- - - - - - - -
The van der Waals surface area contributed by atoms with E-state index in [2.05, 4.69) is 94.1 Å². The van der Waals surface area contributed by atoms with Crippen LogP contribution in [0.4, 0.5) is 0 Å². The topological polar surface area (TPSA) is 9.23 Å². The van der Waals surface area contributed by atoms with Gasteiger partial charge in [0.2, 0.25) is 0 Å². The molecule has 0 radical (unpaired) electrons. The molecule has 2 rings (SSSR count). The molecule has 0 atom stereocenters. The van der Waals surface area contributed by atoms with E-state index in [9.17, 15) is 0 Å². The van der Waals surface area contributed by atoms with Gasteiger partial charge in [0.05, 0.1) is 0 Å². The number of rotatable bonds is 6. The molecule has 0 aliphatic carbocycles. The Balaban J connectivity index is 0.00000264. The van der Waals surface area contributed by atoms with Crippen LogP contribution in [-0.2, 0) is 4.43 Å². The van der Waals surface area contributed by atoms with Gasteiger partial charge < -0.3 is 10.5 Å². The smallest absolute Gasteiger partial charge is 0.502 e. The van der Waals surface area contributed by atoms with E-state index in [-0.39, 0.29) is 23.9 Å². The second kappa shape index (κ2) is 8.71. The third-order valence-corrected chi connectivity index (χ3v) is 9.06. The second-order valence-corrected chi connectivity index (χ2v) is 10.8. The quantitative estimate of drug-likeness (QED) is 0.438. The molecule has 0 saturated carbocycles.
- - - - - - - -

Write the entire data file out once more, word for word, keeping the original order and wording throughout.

The van der Waals surface area contributed by atoms with E-state index in [2.05, 4.69) is 94.1 Å². The van der Waals surface area contributed by atoms with Crippen LogP contribution in [0.4, 0.5) is 0 Å². The topological polar surface area (TPSA) is 9.23 Å². The van der Waals surface area contributed by atoms with Gasteiger partial charge in [0.2, 0.25) is 0 Å². The molecule has 0 radical (unpaired) electrons. The molecule has 2 rings (SSSR count). The molecule has 0 atom stereocenters. The van der Waals surface area contributed by atoms with E-state index in [9.17, 15) is 0 Å². The van der Waals surface area contributed by atoms with Gasteiger partial charge in [0.05, 0.1) is 0 Å². The number of rotatable bonds is 6. The molecule has 0 aliphatic carbocycles. The Balaban J connectivity index is 0.00000264. The van der Waals surface area contributed by atoms with Crippen LogP contribution in [-0.2, 0) is 4.43 Å². The van der Waals surface area contributed by atoms with Gasteiger partial charge < -0.3 is 10.5 Å². The smallest absolute Gasteiger partial charge is 0.502 e. The van der Waals surface area contributed by atoms with E-state index in [-0.39, 0.29) is 23.9 Å². The second kappa shape index (κ2) is 8.71. The third-order valence-corrected chi connectivity index (χ3v) is 9.06. The second-order valence-corrected chi connectivity index (χ2v) is 10.8. The quantitative estimate of drug-likeness (QED) is 0.438. The molecule has 0 saturated carbocycles.